Between acts the lovely ladies of Dames A'flame did surreal moments of burlesque, doing some strange stuff, revealing more talent than skin. Monkey Zuma came out and put on some high heel sneakers, a red dress, a wig and boxing gloves to the song, High Heel Sneakers.
I think it may have been the Johnny Rivers version, but here's the lyrics:

Put on your red dress, baby
Ya know we're goin' out tonight
Put on your red dress, baby
Lord, we're goin' out tonight
And-a bring along some boxin' gloves
In case some fool might wanna fight

Put on your high-heel sneakers, lordy
Wear your wig-hat on your head
Put on your high-heel sneakers, child
Wear your wig-hat on your head
Ya know you're looking mighty fine, baby
I'm pretty sure you're gonna knock 'em dead

Put on your red dress, baby
Lord, we're goin' out tonight
Put on your red dress, baby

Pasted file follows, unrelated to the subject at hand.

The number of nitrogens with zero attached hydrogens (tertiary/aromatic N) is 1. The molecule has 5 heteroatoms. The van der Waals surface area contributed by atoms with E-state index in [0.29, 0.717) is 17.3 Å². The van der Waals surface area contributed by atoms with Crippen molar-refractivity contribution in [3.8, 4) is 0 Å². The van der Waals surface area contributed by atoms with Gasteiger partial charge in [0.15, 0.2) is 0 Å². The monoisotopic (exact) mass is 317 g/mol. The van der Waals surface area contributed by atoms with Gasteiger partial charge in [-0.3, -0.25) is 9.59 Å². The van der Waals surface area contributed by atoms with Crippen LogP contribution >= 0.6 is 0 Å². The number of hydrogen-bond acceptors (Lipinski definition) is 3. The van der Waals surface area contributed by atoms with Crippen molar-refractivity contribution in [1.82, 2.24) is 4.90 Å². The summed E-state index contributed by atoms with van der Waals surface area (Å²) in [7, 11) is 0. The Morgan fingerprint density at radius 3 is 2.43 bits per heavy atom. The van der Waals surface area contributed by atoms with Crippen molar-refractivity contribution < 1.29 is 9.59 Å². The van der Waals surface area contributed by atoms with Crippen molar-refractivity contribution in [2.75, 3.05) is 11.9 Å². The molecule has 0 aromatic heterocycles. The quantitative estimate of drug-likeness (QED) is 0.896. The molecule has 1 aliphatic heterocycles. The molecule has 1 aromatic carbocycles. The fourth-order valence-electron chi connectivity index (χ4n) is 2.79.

Well, we're goin' out tonight
And bring along some boxin' gloves
'case some fool might wanna fight

Put on your high-heel sneakers, child
Wear your wig-hat on your head now
Put on your high-heel sneakers, baby
Wear your wig-hat on your head
Ya know you're looking mighty good, really
I'm pretty sure you're gonna knock 'em dead

Magic Magicians followed, sort of blues-influenced rock from a two piece. Good, but not good enough to distract me from barbecue and conversation so I can't say much about 'em. Get more yourself at www.suicidesqueeze.net/magicmagicians.html.
During one tune, the drummer came out and dropped a box of maracas on the pavement. During the next tune he led the crowd in maraca mania, getting everyone to shake along.
The "green room" for the Dames Aflame.
I'd seen The Black Keys, from Ohio, before on a bill with several other two-piece acts and been unimpressed. This time I was a little  more impressed but it still lacks something. Clete says it's the bass, but I enjoy the hell out of the bass-less Immortal Lee County Killers or Modey Lemon, so I don't think that's it. Moments of Cream-flavored blues rock with plenty of energy, but I still couldn't resist wandering off.